The city of Southlake is exploring a more natural method to reduce mosquito populations: the gambusia fish—also known as the “mosquitofish.”
Gambusia fish, measuring about 6.5 centimeters, are known to prey on mosquito larvae, according to the United States Geological Survey. Some public health officials consider it an attractive alternative to insecticides.
The Southlake Office of Emergency Management has partnered with Tarrant County Public Health to introduce gambusia fish to a pond in the Myers Meadow subdivision as part of a pilot program. The neighborhood is located north of Southlake Boulevard and west of Peytonville Avenue.
“Gambusia are native to Texas and will not disrupt the normal ecosystem,” Vector Control Specialist Joe Carr said in a June 17 news release from Southlake.
The gambusia fish program is offered by Tarrant County. County officials harvest fish from local streams and breed them at a Tarrant Regional Water District facility, Vector Control Supervisor Nina Dacko said in an email.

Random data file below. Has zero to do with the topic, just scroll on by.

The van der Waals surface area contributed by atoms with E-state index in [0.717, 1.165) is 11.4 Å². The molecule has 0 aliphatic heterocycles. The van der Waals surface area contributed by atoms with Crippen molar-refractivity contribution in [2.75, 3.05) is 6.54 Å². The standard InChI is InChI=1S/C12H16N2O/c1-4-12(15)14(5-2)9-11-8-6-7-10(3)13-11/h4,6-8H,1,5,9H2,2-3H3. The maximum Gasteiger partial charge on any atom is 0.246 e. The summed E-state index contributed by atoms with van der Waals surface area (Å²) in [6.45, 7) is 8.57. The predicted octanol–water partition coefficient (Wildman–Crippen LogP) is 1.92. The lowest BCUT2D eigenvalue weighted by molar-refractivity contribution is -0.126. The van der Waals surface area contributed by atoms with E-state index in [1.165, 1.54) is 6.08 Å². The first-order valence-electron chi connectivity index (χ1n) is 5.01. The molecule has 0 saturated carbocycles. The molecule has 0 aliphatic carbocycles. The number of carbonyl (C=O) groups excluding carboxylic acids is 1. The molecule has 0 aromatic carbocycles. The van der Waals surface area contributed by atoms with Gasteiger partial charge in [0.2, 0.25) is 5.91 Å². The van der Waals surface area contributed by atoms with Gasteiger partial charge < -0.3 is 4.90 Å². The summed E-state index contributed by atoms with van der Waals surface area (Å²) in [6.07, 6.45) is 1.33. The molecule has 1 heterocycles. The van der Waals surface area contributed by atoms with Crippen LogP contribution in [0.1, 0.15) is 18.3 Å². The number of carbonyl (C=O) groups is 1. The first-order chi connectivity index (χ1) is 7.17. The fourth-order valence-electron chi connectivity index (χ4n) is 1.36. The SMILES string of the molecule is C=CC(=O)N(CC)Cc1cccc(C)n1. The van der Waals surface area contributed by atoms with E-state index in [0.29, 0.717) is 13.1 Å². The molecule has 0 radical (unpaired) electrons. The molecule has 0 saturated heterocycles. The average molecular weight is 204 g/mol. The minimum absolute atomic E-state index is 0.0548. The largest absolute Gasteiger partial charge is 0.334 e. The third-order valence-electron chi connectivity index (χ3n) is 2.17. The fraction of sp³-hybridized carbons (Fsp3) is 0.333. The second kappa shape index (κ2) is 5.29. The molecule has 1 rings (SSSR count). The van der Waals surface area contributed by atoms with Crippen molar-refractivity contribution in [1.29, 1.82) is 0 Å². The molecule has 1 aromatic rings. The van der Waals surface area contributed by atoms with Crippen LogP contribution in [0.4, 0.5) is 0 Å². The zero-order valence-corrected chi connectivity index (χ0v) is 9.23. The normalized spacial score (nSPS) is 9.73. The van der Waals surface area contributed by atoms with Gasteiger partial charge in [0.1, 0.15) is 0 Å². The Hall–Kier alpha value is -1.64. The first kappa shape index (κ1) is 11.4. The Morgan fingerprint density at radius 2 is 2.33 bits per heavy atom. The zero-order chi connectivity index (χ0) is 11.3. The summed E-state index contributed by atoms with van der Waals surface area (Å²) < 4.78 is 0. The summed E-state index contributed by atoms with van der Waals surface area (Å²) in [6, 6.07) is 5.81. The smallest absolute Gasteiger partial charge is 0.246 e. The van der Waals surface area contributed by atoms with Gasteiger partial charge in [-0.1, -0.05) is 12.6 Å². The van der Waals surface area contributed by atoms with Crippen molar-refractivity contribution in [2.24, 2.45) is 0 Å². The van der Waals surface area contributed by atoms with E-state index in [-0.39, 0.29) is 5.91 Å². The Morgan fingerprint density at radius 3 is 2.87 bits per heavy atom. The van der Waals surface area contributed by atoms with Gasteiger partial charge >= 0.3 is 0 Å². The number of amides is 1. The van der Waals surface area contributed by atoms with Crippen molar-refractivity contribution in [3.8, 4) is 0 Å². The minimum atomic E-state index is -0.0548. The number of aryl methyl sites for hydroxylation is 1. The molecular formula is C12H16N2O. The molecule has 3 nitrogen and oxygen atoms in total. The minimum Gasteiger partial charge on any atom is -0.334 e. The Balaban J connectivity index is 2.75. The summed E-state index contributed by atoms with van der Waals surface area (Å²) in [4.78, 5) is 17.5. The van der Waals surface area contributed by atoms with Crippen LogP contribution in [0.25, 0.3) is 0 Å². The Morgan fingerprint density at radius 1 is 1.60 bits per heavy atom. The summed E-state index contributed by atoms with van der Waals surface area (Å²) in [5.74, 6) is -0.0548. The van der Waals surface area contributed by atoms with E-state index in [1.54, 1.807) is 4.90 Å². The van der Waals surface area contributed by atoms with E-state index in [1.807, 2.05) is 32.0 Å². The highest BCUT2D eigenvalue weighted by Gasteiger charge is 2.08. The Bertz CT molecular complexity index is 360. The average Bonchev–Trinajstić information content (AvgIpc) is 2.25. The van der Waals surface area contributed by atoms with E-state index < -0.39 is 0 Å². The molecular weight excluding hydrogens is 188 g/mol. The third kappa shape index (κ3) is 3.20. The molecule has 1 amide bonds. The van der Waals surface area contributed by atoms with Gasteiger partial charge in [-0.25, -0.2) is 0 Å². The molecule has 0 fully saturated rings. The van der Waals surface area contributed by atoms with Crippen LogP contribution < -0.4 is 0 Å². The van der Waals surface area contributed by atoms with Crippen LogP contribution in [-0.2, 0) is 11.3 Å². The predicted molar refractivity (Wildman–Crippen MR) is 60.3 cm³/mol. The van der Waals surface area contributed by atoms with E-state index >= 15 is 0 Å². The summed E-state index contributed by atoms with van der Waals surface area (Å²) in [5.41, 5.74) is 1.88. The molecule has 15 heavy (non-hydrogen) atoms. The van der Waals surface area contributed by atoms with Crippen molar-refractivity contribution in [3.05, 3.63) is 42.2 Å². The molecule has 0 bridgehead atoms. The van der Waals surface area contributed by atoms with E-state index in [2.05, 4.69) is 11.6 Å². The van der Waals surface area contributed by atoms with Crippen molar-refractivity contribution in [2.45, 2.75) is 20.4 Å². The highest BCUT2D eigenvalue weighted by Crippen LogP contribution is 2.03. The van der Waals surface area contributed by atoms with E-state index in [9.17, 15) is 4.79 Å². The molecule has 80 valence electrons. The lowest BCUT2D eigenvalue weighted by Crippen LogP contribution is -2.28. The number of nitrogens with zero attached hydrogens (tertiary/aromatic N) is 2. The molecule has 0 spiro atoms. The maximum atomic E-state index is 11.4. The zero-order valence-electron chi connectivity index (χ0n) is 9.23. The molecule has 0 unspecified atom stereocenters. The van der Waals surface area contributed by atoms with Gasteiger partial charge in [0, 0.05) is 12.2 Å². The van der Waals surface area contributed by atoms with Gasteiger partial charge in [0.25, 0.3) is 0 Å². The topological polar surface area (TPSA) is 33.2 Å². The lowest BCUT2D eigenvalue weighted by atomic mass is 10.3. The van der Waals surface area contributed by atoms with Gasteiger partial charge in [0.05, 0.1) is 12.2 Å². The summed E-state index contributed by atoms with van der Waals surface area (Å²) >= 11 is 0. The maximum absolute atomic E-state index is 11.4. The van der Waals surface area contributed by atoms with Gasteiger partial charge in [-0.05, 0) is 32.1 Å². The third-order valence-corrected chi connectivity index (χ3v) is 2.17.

There is a 200-gallon tank from which a city can harvest as many fish as it may need. The fish are then placed in isolated water sources that may be breeding mosquitoes, Dacko said in the email.
This is the first year Southlake has opted to participate, Emergency Management Coordinator Amanda Meneses said. The fish were introduced into the Myers Meadow pond June 17.
“It has been a terrible wet season this spring, so we are trying to go into mitigation mode to try to help reduce the mosquito population before it gets too bad,” she said.
The city sets mosquito traps every week from April through November, Meneses said. Samples from these traps are tested for West Nile virus by TCPH.
Myers Meadow’s traps tested positive for West Nile the most times in 2018, Meneses said. Overall, the city saw 10 positive test results that year.
Southlake officials will be monitoring the traps to see if there is a reduction in the mosquito population or positive test results. If the program is found to be effective, the city will look at introducing more gambusia fish in other locations next year.
Gambusia are quite small and do not typically go after bait, so the city does not expect there to be an issue with fishing, Meneses said.